Genealogy 101: Expert Tips for Tracing Your Family Tree Online
Genealogy is a fascinating way to trace your family history and understand where you came from – and it’s a hobby that exploded in popularity during the COVID-19 pandemic. Ancestry.com, the best-known genealogy platform, has seen a 37% increase in subscriptions in the past year, according to The Wall Street Journal. It’s easy to see why – much of the family tree building can be done at home and online.
There is a plethora of digitized documents, from census records to collaborative genealogy Facebook groups, to help you on your journey. But the sheer number of resources can seem overwhelming. Philip Sutton, librarian with the Milstein Division of United States History, Local History, and Genealogy at the New York Public Library (NYPL), regularly teaches NYPL online Essentials of genealogy course and has some tips to get you started.
1. Decide on your genealogical research goals.
“The best thing to do is not to dive into a database,” Sutton tells Mental Floss. “The best thing to do is to start with some preparation.”
Starting with a specific question can guide your research, he says. “When you start a genealogical research, you should think about why you are doing it and develop a research objective. Do you want to explore family traditions or a story from family history? Do you want to know where your family is from? Do you want to write a family story? Do you just want to find the great-grandmother who was an interesting person? Deciding on these research goals can help chart a course, even if you are heading for other discoveries along the way.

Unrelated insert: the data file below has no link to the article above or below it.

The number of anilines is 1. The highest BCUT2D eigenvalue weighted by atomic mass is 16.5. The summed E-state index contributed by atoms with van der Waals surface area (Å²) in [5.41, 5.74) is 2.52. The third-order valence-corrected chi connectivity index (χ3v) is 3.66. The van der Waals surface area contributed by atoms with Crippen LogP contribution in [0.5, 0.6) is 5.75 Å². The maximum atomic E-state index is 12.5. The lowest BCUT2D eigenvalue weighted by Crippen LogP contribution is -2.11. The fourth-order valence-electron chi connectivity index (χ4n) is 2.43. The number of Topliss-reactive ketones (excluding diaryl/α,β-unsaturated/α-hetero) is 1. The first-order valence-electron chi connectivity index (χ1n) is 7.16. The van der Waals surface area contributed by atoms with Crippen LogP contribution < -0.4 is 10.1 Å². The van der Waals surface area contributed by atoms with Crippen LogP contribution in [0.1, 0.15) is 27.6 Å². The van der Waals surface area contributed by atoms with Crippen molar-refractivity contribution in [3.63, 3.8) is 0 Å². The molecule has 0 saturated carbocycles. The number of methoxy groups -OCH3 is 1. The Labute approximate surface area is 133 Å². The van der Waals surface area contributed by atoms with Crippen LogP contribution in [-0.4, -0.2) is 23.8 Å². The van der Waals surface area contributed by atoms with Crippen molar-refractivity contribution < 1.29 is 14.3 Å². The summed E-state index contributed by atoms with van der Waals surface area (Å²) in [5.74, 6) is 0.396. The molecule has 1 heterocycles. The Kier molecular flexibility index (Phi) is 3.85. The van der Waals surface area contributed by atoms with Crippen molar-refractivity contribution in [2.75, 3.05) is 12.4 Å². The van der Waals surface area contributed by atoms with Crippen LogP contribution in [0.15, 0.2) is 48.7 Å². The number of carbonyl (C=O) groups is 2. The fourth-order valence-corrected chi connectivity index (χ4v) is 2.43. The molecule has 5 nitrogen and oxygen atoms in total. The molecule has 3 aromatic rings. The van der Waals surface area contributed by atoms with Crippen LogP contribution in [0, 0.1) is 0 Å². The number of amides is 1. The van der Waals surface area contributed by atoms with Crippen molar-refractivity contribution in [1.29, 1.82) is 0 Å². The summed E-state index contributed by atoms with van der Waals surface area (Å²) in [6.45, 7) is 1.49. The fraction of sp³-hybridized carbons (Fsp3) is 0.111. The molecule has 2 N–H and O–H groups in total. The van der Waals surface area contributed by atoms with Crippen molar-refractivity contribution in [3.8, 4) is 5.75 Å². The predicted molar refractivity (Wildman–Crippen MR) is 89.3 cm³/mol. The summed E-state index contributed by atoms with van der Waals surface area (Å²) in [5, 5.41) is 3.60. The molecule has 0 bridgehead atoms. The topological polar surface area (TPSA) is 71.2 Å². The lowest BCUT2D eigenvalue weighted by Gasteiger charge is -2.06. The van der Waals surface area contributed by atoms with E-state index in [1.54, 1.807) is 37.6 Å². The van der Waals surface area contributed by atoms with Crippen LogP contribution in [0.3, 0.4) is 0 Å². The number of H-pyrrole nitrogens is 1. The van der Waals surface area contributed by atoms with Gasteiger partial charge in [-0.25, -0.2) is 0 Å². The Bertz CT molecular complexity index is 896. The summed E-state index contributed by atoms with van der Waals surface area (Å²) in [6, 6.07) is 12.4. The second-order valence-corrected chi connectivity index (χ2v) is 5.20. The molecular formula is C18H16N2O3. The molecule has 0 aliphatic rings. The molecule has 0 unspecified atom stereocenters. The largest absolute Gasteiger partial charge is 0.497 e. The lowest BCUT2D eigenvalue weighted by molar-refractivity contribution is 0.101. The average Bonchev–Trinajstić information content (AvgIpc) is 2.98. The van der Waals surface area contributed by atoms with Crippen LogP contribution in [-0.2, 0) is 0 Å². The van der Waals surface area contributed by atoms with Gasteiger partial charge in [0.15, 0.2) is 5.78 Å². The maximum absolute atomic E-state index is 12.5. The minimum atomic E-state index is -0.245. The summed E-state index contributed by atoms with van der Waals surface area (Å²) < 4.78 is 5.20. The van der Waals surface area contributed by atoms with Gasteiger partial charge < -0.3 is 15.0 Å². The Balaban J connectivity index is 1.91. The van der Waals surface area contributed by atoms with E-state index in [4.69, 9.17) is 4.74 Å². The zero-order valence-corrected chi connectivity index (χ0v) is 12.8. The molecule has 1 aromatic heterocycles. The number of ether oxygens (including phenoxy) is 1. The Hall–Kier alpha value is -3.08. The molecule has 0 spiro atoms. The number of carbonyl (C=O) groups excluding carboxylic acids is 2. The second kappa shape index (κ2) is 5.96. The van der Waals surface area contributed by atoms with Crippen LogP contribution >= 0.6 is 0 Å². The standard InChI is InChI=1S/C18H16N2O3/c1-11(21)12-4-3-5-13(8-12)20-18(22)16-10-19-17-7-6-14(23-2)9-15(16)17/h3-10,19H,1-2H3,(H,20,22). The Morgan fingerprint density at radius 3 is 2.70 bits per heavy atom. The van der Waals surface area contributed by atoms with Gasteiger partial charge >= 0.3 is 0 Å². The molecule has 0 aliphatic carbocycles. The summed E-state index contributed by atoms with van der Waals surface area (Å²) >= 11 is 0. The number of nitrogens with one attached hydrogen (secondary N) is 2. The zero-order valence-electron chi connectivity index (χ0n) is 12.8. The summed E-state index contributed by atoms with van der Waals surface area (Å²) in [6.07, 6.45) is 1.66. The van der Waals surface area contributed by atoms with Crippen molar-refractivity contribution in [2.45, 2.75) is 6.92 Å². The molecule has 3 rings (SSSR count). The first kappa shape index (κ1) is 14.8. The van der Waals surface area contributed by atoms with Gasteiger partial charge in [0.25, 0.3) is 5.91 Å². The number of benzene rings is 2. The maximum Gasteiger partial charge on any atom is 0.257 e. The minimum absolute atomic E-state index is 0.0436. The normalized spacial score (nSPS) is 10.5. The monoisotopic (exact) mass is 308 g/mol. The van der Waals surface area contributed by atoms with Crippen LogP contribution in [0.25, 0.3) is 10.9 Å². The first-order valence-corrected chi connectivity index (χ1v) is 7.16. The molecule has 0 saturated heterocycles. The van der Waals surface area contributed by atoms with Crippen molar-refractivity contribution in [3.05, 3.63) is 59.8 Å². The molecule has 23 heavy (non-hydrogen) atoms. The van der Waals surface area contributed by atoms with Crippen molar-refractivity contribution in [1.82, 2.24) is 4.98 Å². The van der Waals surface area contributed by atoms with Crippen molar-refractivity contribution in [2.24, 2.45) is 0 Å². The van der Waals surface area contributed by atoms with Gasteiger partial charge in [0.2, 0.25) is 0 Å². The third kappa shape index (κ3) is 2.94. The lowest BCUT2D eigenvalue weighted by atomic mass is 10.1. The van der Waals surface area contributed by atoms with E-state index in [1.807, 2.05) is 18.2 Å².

2. Organize the information that will go into your family tree.
“After you start with your goal, the next thing to do is start writing things in an organized fashion,” says Sutton.
Pedigree charts, which visualize your lineage through previous generations, and family group sheets, which help organize individual families into groups, are two standard tools for recording family information. the National genealogical society has free downloadable templates for both. Start by stating what you know, from names and relationships to birth dates and major life events, starting with your immediate family and loved ones. You can then investigate family records and heirlooms, such as Bibles, yearbooks, and journals, to gather as much fact as possible.
3. Interview your family and loved ones – the more the better.
Then it’s time to contact your family members. Sutton suggests talking to parents in groups, as they can check each other out and fill in the missing pieces during the discussion. Zoom and Google Meet make it easy to bring people together for conversations. Before sending out the invitations, prepare a list of questions based on the unknowns in your family tree and family group charts. You can record the meeting or take notes of names, places and dates that arise.
For interview pointers, the Smithsonian Folklife and Oral History Interview guide contains tips and a list of examples of potential questions based on the work of Smithsonian folklorists. Your Zoom chats are also a great opportunity to share old photos with loved ones who could identify the subjects.
4. Explore the US Census.